Thursday, 26 November 2009

I ain't dead... Honest!

I know it's been well over a month since I last posted, but life has rather run away with me and I haven't had much of an opportunity to write or really do very much at all. Work is being it's usual autumnal, crazy self and as I get into the run up to Christmas it feels like I've barely had time to draw breath let alone find time to do anything creative.

In the past few weeks I have...

  • Moved office - imagine lots of drama, missing furniture, bullying, amazing disappearing crates and general craziness
  • Prepared for a major upgrade at work - still ongoing and I am counting down the days until I am done
  • Gone to the LARP kit fair in York where I weakened and bought stuff
  • Visited the Hobbycrafts/Crafts for Christmas show at the NEC where I bought lots of expensive gifts
  • Gone to a Living History Fayre and bought stuff
  • Gone to the Original Re-enactment Market where I was rather restrained but still bought stuff

In between all this, I haven't been feeling well and we've had a family crisis to deal with, so life hasn't been all it could be either. I've done very little knitting, crochet, sewing or spinning as I just haven't had the time.

The lack of time and stalled decorating (due to the general lack of time) means my sewing machine is off limits and some parts of the house are in more disarray than usual... Which are my excuse as to why I've bought the odd piece of kit of late rather than making it.

Personally I am waiting on Christmas because that's when I have a few days off and I'm really hoping I will have a little time to myself and that I will have time to relax. Then I intend to have a hot date with my spinning wheel... Such is life.

Sunday, 18 October 2009

Birthday and something different

It was my birthday on Thursday and I am now a proud owner of a Sunflower Swift. How excellent is that? Not that I've had a go at winding anything yet, but I've been itching to dive into the stash looking for a suitable skein all weekend. Pesky housework and a steely desire to work on ongoing projects stopped me, but oh the temptation.

I've also got a good haul of books, all on knitting or crochet. Some are very old and are ex library stock from the Knitting and Crochet Guild. Every single book looks interesting and is full of things I'd love to make... Now if only I had the time!

Yesterday we made a rare trip the the Cinema and saw 'Up' which is a very, very good film which I highly recommend. It was a bit sad in places, but had a strong story, likeable characters and was very well animated. A good choice all round. We'd intended to go to Nando's afterwards, but on arrival we were told to expect a 30+ minute wait for a table, followed by at least a 45 minute wait for food to arrive. Dave and I were hungry cinema goers and couldn't wait that long, so we nipped around the corner to Pizza Express where we were seated immediately. I felt a bit underdressed but otherwise it was very good, the food was seriously hot (scaldingly so) and very tasty. Yum.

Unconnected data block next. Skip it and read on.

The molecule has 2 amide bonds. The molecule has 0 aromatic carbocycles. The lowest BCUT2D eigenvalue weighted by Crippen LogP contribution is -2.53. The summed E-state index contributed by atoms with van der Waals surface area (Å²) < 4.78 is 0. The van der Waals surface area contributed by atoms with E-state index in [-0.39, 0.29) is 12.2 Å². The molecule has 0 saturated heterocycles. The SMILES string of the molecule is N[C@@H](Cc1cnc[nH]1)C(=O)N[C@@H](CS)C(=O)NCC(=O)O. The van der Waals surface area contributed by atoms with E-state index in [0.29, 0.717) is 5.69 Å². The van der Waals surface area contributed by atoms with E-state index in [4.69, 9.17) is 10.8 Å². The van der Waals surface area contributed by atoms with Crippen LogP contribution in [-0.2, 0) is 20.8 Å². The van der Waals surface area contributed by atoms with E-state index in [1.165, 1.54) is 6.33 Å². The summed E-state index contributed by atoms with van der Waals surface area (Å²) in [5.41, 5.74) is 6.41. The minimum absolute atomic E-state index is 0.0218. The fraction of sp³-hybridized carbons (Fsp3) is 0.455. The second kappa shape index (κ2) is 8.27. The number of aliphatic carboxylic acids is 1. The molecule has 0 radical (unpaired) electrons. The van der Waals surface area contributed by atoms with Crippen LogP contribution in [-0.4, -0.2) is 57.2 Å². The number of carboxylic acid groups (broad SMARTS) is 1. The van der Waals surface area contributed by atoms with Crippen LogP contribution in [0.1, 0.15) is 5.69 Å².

This weekend I also decided to follow on from turning my first handspun into something by having a go at a three ply. I'd spun up three bobbins of singles over the past month or so and this weekend I bravely decided to try to put them together...

Hmmm. It's not as easy as it looks.

Trying to ply three singles, with the same plying point to produce an even yarn rather than a two ply with a third ply wrapped around it, was very tricky. Keeping the singles evenly distributed in my hand was difficult enough, trying to keep the tension steady as they came off the bobbin was the seriously hard bit. And every time I had to let go with my back hand to move the plied yarn onto a new hook on the flyer, things would go to pot.

I was doing it though. Not necessarily very well, but I was doing it. And then Dave walked into the room and offered to make a drink. At that point, my carefully positioned fingers became all thumbs and I lost control of the yarn. It was like I just couldn't concentrate on even a simple question and still make like I maybe knew what I was doing.

In the end, I concentrated on making a real three ply, rather than trying to come up with an even and balanced yarn. Apart from a few places where it's obviously just wrong, I think I didn't do too badly...


Here the yarn is on the niddy noddy, straight off the wheel and to be honest it doesn't look that much different from the two plies I'm used to making. It looks like yarn and under tension it looks fine - still a little on the skinny side, but that's just my singles being thin to start with.